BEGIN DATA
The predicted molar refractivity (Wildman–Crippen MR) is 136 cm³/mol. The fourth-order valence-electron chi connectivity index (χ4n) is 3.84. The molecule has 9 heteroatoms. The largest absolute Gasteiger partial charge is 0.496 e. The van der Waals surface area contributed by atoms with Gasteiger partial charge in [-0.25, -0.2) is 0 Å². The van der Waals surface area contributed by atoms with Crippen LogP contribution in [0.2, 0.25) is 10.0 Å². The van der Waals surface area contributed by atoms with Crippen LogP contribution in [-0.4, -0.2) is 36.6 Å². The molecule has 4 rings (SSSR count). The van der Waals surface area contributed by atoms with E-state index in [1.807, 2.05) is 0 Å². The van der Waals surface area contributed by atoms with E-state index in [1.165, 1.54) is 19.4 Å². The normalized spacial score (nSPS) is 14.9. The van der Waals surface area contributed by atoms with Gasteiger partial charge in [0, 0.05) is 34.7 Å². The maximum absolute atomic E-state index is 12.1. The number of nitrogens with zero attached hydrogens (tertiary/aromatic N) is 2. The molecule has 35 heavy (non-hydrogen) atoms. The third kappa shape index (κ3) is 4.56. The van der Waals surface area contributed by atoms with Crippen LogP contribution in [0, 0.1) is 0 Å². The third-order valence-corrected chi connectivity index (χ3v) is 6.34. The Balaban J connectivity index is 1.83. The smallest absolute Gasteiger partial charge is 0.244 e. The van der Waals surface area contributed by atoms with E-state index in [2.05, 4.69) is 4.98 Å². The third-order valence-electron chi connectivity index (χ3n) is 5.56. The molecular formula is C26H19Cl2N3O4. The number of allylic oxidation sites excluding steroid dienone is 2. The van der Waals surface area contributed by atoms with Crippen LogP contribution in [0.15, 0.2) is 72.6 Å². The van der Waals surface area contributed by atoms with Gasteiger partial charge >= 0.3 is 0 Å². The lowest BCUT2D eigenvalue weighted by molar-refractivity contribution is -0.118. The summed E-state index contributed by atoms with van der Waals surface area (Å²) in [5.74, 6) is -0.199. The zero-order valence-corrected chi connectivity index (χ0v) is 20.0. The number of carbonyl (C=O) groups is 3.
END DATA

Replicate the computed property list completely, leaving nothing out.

The predicted molar refractivity (Wildman–Crippen MR) is 136 cm³/mol. The fourth-order valence-electron chi connectivity index (χ4n) is 3.84. The molecule has 9 heteroatoms. The largest absolute Gasteiger partial charge is 0.496 e. The van der Waals surface area contributed by atoms with Gasteiger partial charge in [-0.25, -0.2) is 0 Å². The van der Waals surface area contributed by atoms with Crippen LogP contribution in [0.2, 0.25) is 10.0 Å². The van der Waals surface area contributed by atoms with Crippen LogP contribution in [-0.4, -0.2) is 36.6 Å². The molecule has 4 rings (SSSR count). The van der Waals surface area contributed by atoms with E-state index in [1.807, 2.05) is 0 Å². The van der Waals surface area contributed by atoms with E-state index in [1.165, 1.54) is 19.4 Å². The normalized spacial score (nSPS) is 14.9. The van der Waals surface area contributed by atoms with Gasteiger partial charge in [0, 0.05) is 34.7 Å². The maximum absolute atomic E-state index is 12.1. The number of nitrogens with zero attached hydrogens (tertiary/aromatic N) is 2. The molecule has 35 heavy (non-hydrogen) atoms. The third kappa shape index (κ3) is 4.56. The van der Waals surface area contributed by atoms with Crippen LogP contribution in [0, 0.1) is 0 Å². The third-order valence-corrected chi connectivity index (χ3v) is 6.34. The Balaban J connectivity index is 1.83. The smallest absolute Gasteiger partial charge is 0.244 e. The van der Waals surface area contributed by atoms with E-state index in [2.05, 4.69) is 4.98 Å². The third-order valence-electron chi connectivity index (χ3n) is 5.56. The molecular formula is C26H19Cl2N3O4. The number of allylic oxidation sites excluding steroid dienone is 2. The van der Waals surface area contributed by atoms with Crippen LogP contribution in [0.15, 0.2) is 72.6 Å². The van der Waals surface area contributed by atoms with Gasteiger partial charge >= 0.3 is 0 Å². The lowest BCUT2D eigenvalue weighted by molar-refractivity contribution is -0.118. The summed E-state index contributed by atoms with van der Waals surface area (Å²) in [5.74, 6) is -0.199. The zero-order valence-corrected chi connectivity index (χ0v) is 20.0. The number of carbonyl (C=O) groups is 3.